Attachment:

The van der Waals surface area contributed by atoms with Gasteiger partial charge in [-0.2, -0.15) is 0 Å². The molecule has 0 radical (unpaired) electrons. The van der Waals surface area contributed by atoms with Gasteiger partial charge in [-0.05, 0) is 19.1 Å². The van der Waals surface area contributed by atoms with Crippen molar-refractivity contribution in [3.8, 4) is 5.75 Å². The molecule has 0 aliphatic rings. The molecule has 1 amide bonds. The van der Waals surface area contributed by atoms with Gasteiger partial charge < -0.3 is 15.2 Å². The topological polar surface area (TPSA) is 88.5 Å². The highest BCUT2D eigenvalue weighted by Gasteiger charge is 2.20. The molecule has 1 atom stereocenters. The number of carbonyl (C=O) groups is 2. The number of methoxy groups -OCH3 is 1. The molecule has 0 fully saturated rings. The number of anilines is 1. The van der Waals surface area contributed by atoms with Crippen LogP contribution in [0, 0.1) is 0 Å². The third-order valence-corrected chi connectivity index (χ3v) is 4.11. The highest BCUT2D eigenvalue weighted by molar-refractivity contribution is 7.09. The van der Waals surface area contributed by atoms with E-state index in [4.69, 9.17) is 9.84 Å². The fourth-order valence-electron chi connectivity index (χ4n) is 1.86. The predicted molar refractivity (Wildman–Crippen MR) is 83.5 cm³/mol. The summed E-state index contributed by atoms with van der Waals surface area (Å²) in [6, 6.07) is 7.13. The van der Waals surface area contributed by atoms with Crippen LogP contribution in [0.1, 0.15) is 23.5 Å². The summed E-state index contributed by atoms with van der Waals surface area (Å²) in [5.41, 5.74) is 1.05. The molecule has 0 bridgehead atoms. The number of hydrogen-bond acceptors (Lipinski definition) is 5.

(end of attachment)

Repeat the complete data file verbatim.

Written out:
The van der Waals surface area contributed by atoms with Gasteiger partial charge in [-0.2, -0.15) is 0 Å². The molecule has 0 radical (unpaired) electrons. The van der Waals surface area contributed by atoms with Gasteiger partial charge in [-0.05, 0) is 19.1 Å². The van der Waals surface area contributed by atoms with Crippen molar-refractivity contribution in [3.8, 4) is 5.75 Å². The molecule has 0 aliphatic rings. The molecule has 1 amide bonds. The van der Waals surface area contributed by atoms with Gasteiger partial charge < -0.3 is 15.2 Å². The topological polar surface area (TPSA) is 88.5 Å². The highest BCUT2D eigenvalue weighted by Gasteiger charge is 2.20. The molecule has 1 atom stereocenters. The number of carbonyl (C=O) groups is 2. The number of methoxy groups -OCH3 is 1. The molecule has 0 fully saturated rings. The number of anilines is 1. The van der Waals surface area contributed by atoms with Crippen LogP contribution in [0, 0.1) is 0 Å². The third-order valence-corrected chi connectivity index (χ3v) is 4.11. The highest BCUT2D eigenvalue weighted by molar-refractivity contribution is 7.09. The van der Waals surface area contributed by atoms with E-state index in [4.69, 9.17) is 9.84 Å². The fourth-order valence-electron chi connectivity index (χ4n) is 1.86. The predicted molar refractivity (Wildman–Crippen MR) is 83.5 cm³/mol. The summed E-state index contributed by atoms with van der Waals surface area (Å²) in [6, 6.07) is 7.13. The van der Waals surface area contributed by atoms with Crippen LogP contribution in [0.1, 0.15) is 23.5 Å². The summed E-state index contributed by atoms with van der Waals surface area (Å²) in [5.41, 5.74) is 1.05. The molecule has 0 bridgehead atoms. The number of hydrogen-bond acceptors (Lipinski definition) is 5.